In the United Kingdom alone approximately 130 women are diagnosed with breast cancer every day.
Many of the women diagnosed are prescribed the drug Tamoxifen to shrink the tumours prior to surgery and to help lower the risk of the cancer returning.
Tamoxifen was developed in the UK in the 1960s and has helped to reduce breast cancer by 30 per cent, but the powerful drug has very unpleasant side-effects leading to more than half of the women prescribed with the drug to stop taking it before the five-years has elapsed.
However, in the U.S. a new gel treatment is being tested specifically designed to shrink tumours and if successful could radically change the future treatment of breast cancer.
Researcher Professor Seema Khan said of the U.S. testing:
“We think it may be a very good solution for women who are reluctant to take tamoxifen.
“Delivery through the skin means there will be very little drug circulating through the bloodstream and the body.”
The new treatment is called Afimoxifene and if it proves successful it could be available in the UK in three-to-four years time.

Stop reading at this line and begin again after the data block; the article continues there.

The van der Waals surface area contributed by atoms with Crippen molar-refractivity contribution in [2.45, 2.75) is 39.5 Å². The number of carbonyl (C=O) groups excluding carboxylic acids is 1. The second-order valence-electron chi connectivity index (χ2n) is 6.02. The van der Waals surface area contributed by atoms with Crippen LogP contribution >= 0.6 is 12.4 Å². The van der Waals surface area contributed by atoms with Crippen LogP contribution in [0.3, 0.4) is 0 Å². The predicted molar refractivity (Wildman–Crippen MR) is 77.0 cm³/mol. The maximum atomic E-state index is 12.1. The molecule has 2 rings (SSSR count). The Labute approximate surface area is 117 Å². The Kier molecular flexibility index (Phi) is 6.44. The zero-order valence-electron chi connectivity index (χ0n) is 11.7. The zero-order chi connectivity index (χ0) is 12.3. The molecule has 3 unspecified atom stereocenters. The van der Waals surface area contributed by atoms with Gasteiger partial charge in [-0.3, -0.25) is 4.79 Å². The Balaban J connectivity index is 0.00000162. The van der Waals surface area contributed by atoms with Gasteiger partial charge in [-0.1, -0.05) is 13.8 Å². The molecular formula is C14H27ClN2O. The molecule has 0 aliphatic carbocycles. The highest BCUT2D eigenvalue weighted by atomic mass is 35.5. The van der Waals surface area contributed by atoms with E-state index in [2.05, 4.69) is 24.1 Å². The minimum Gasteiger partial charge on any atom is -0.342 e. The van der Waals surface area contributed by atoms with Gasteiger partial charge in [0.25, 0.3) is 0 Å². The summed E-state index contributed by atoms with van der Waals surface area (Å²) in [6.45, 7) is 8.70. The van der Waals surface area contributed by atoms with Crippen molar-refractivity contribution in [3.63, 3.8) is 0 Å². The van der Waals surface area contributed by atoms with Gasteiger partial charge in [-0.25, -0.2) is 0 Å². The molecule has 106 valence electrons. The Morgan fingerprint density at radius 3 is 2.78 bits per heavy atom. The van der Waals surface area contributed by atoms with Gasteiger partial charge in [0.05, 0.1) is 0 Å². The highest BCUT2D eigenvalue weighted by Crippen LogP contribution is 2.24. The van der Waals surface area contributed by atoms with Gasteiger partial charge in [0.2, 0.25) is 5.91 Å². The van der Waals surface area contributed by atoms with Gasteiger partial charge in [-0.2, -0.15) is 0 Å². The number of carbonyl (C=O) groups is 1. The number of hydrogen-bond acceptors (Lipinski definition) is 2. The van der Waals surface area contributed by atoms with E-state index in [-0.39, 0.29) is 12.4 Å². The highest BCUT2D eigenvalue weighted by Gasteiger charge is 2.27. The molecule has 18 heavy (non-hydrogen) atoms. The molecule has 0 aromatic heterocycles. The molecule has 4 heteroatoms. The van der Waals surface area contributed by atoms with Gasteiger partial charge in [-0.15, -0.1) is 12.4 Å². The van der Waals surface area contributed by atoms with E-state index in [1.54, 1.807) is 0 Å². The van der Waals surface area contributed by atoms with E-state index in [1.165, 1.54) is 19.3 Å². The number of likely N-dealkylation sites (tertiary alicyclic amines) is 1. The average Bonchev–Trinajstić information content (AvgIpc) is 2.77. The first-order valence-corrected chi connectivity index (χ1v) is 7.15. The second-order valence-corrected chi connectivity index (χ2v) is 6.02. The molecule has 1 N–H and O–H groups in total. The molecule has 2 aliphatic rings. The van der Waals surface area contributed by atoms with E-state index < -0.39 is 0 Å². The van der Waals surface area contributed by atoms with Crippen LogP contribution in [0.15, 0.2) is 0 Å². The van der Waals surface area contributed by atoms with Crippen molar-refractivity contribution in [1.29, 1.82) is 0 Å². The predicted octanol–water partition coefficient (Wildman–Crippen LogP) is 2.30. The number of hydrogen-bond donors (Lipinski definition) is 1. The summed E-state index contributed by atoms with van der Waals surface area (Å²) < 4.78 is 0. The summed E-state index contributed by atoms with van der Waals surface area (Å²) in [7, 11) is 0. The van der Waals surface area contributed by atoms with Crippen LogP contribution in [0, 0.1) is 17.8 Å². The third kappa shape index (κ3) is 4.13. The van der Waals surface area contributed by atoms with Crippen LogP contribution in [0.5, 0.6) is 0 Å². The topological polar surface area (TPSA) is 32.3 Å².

Unlike Tomoxifen which has to be taken orally and broken down by the liver before it can circulate around the body, Afimoxifene is applied to tumour over the skin where it is able to just seep into the affected cells.
“It is a way to minimise exposure to the rest of the body and concentrate the drug where it is needed, and encourage women to stay on the treatment for longer and help their chances of survival”, added Professor Khan.
The U.S. trial was followed a successful French study on 55 women who used an active ingredient of Tamoxifen on their skin that proved to be just as effective as tablet forms to slow down the growth of cancer tissue, and they had nine times less toxic medicine in their bloodstream.
Trials in the U.S. will use both tablet and gel forms of Tamoxifen treatment six weeks leading up to the patients cancer surgery and monitor just how much their tumours have shrunk in that time.
Dr Kat Arney of Cancer Research UK said:
“It is not clear whether this gel can deliver the benefits of the drug with fewer side effect.
“We will have to wait and see what the trial results show.”
How to check your breasts:
Look at your breasts and feel them with any part of your hand or fingers.
Check the whole breast, up to your neck and into your armpits.
Get to know how your breasts usually look and feel.
This will allow you to notice any unusual changes and help you to feel more confident about going to your GP to get them checked.
Men also need to be breast aware.
Approximately 300 men are diagnosed with breast cancer in the UK each year.